Safe and Sound

State Bank of De Kalb

De Kalb, TX
5
Star Rating
De Kalb, TX-based State Bank of De Kalb is an FDIC-insured bank founded in 1937. As of December 31, 2017, the bank had equity of $24.7 million on assets of $216.5 million.

With 58 full-time employees in 6 offices in TX, the bank has amassed loans and leases worth $176.8 million, including real estate loans of $115.5 million. U.S. bank customers currently have $176.4 million in deposits with the bank.

Overall, Bankrate believes that, as of December 31, 2017, State Bank of De Kalb exhibited a superior condition, earning a full 5 stars for safety and soundness. Keep reading for a breakdown of how the bank fared on the three key criteria Bankrate used to score U.S. banks on safety and soundness.

WHAT IS
SAFE AND SOUND?

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THE INSTITUTION'S SCORE

Capital Score

Capital is a useful measurement of a bank's financial resilience. It acts as a cushion against losses and affords protection for accountholders when a bank is struggling financially. When looking at safety and soundness, the higher the capital, the better.

On our test to measure capital adequacy, State Bank of De Kalb racked up 14 out of a possible 30 points, better than the national average of 13.13.

One way to measure this buffer is looking at a bank's Tier 1 capital ratio. State Bank of De Kalb's Tier 1 capital ratio was 14.38 percent, higher than the 6 percent level regulators consider adequate, but under the national average of 25.65 percent. The higher the capital ratio, the better the bank will be able to stand up to financial downturns.

Overall, State Bank of De Kalb held equity amounting to 11.40 percent of its assets, which was lower than the national average of 12.03 percent.

Asset Quality Score

In this test, Bankrate tries to estimate the impact of problem assets, such as unpaid loans, on the bank's capitalization and allocated loan loss reserves.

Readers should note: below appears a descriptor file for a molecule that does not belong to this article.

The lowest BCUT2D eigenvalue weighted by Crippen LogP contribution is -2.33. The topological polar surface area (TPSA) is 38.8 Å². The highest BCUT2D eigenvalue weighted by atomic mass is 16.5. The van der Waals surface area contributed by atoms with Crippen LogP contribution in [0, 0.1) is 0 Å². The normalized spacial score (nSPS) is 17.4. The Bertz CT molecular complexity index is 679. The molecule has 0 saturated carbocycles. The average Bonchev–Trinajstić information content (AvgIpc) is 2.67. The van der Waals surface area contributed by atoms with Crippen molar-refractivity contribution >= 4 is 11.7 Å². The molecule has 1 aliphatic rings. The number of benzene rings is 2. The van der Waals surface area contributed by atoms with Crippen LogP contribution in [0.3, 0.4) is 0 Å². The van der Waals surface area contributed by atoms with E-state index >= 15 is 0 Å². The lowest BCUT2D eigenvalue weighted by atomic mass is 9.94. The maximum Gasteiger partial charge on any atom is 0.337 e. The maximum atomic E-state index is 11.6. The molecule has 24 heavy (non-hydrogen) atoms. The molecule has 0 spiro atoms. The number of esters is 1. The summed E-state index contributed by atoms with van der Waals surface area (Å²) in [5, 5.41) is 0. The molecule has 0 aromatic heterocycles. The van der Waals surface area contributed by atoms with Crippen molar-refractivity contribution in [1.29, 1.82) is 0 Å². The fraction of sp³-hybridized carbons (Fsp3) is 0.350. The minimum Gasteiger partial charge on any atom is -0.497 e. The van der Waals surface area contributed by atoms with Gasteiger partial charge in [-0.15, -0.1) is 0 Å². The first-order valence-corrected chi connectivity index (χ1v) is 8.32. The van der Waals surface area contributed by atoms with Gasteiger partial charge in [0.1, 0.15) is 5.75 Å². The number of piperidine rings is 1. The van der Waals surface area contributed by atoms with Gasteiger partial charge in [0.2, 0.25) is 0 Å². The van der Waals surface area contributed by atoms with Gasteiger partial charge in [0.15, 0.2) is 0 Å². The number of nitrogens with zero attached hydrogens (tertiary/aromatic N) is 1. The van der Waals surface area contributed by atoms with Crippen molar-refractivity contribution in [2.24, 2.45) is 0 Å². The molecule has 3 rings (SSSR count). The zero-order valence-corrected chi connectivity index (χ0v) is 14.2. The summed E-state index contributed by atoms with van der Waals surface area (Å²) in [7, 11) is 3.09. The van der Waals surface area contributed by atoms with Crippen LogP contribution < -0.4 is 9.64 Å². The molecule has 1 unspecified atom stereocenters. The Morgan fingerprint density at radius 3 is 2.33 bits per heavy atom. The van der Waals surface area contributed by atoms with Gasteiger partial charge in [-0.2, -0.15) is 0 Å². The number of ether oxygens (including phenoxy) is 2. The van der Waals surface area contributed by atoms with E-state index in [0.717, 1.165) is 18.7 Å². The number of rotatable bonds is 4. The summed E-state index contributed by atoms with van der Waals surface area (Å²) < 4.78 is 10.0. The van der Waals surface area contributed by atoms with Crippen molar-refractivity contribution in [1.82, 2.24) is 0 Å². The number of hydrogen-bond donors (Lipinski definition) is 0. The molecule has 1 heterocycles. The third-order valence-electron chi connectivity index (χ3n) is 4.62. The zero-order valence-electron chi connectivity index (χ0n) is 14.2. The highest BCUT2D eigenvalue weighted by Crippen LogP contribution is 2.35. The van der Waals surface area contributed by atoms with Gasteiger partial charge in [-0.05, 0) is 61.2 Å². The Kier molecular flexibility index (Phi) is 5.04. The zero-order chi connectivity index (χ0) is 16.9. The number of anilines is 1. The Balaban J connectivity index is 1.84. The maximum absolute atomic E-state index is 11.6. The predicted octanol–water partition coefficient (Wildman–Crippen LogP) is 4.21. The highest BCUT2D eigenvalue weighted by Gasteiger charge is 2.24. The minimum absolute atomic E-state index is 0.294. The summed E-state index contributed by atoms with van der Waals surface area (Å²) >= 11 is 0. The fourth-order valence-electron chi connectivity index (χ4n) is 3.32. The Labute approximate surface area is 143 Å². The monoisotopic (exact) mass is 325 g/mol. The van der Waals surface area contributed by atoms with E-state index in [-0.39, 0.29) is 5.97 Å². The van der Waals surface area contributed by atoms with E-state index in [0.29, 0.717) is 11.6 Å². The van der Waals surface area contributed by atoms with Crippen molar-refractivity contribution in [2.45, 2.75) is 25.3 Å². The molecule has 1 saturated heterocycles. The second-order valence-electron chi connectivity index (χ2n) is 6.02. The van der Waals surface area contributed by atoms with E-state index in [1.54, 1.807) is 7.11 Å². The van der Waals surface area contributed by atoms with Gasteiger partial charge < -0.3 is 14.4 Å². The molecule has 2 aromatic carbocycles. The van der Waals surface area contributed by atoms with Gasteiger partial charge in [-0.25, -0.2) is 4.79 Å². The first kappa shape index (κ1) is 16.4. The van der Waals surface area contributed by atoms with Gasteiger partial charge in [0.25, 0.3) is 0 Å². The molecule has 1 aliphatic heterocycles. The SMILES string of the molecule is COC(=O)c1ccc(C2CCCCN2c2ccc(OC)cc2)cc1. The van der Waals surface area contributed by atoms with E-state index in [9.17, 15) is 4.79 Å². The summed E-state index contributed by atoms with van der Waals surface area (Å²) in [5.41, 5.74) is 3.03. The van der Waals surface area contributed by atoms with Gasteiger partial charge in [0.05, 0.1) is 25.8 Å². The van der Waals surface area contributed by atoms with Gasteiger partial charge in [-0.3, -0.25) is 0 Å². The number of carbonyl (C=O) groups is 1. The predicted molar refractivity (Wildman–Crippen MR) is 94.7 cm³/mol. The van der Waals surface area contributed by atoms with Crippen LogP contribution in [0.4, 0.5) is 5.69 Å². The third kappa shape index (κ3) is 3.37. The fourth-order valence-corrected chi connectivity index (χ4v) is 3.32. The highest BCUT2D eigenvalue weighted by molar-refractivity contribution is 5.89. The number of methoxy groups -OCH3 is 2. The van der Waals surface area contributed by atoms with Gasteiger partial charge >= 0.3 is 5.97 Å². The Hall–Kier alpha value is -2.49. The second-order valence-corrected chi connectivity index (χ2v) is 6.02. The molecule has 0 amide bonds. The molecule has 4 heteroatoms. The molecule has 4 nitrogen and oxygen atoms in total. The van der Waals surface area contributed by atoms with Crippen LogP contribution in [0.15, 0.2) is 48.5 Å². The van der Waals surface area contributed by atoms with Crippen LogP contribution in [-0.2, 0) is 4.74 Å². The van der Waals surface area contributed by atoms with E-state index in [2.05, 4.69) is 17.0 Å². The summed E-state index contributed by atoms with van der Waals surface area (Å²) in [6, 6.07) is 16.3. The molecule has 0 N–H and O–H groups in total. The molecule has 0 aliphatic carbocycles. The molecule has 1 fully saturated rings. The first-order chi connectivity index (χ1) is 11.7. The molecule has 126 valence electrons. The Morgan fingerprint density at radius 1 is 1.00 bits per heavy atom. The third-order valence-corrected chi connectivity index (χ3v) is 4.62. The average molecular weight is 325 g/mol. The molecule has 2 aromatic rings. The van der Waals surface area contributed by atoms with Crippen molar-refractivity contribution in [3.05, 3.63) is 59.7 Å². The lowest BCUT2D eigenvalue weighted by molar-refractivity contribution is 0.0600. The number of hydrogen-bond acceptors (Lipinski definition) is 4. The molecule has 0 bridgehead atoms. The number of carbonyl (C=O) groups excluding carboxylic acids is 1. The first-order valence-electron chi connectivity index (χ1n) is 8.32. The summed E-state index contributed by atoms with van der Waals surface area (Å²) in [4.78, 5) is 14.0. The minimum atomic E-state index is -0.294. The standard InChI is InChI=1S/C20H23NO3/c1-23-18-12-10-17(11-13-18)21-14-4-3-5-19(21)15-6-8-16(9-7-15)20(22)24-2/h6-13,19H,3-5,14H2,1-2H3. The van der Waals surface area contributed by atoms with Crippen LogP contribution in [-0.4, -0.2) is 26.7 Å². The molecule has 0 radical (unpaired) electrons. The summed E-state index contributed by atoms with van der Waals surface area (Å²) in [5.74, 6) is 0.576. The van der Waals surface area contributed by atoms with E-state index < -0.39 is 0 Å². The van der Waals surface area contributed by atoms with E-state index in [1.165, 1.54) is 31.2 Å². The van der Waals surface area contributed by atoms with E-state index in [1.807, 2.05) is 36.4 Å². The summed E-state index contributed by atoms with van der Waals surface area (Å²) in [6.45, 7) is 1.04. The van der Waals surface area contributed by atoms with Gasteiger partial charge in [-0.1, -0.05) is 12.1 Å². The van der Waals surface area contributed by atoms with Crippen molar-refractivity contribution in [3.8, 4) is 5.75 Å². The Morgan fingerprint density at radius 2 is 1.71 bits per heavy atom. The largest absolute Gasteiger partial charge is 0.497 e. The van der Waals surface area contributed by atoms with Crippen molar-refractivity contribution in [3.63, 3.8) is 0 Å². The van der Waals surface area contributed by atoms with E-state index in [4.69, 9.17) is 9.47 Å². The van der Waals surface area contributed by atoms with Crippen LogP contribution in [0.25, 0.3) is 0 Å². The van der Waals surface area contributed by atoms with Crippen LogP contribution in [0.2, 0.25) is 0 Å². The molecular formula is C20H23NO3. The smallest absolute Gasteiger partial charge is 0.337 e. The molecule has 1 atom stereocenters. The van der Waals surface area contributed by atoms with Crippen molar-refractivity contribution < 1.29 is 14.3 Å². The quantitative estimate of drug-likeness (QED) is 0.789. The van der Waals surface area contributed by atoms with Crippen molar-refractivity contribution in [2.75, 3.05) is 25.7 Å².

Having a large number of these kinds of assets may eventually require a bank to use capital to absorb losses, shrinking its equity cushion. Many of those assets are also likely to be in non-accrual status and no longer earning money, resulting in depressed earnings and potentially more risk of a failure in the future.

State Bank of De Kalb beat out the national average of 37.49 on Bankrate's test of asset quality, racking up 40 out of a possible 40 points .

The percentage of problem assets a bank holds compared to its total assets is a useful indicator of asset quality.As of December 31, 2017, 1.03 percent of State Bank of De Kalb's loans were noncurrent -- in other words, they were more than 90 days past due or were in non-accrual status. That's above the national average of 1.01 percent.

Banks keep a reserve known as an "allowance for loan and lease losses" to deal with problem assets . Comparing how large that reserve is to the total amount of problematic loans can be a widely used indicator when evaluating a bank's ability to manage problem assets. Unfortunately, the FDIC did not provide information on State Bank of De Kalb's loan loss allowance in its most recent filings.

Earnings score

A bank's ability to earn money has an effect on its safety and soundness. Earnings can be retained by the bank, increasing its capital buffer, or be used to address problematic loans, likely making the bank more resilient in tough times. Banks that are losing money, however, are less able to do those things.

On Bankrate's test of earnings, State Bank of De Kalb scored 26 out of a possible 30, exceeding the national average of 15.12.

Return on equity, calculated by dividing net income (essentially, profit) by the total amount of equity, is one important way to measure a bank's earnings. The most recent annualized quarterly return on equity for State Bank of De Kalb was 17.13 percent, above the national average of 8.10 percent.

The bank recorded net income of $4.2 million on total equity of $24.7 million for the twelve months ended December 31, 2017. The bank had an annualized return on average assets, or ROA, of 2.00 percent, above the 1 percent deemed satisfactory in accordance with industry standards, and above the average for U.S. banks of 1.00 percent.

WHAT IS SAFE & SOUND?

Bankrate.com's Safe & Sound Ratings provide a star rating system to evaluate the current financial status of financial institutions. The information gathered about banks, credit unions and thrifts is updated as set forth in the Terms of Use of Safe & Sound Ratings and Reports. The Safe & Sound Ratings information is grouped by categories of banks, thrifts and credit unions.

Scoring methodology

Bankrate.com evaluates the financial condition of institutions and assigns a one- to five-star rating for each with five stars representing the highest rating. Institutions with satisfactory performance will generally receive a rating of three or more stars. The majority of institutions fall into the three- to four-star range. An institution with an "NR" rating may be too new to rate or may have limited the publicly available information in their regulatory filings. The "NR" is not an indication of financial strength or weakness. The Safe & Sound rating is believed to be reliable, but the information is not guaranteed. In addition, events since the information was collected may have altered the institution's financial condition.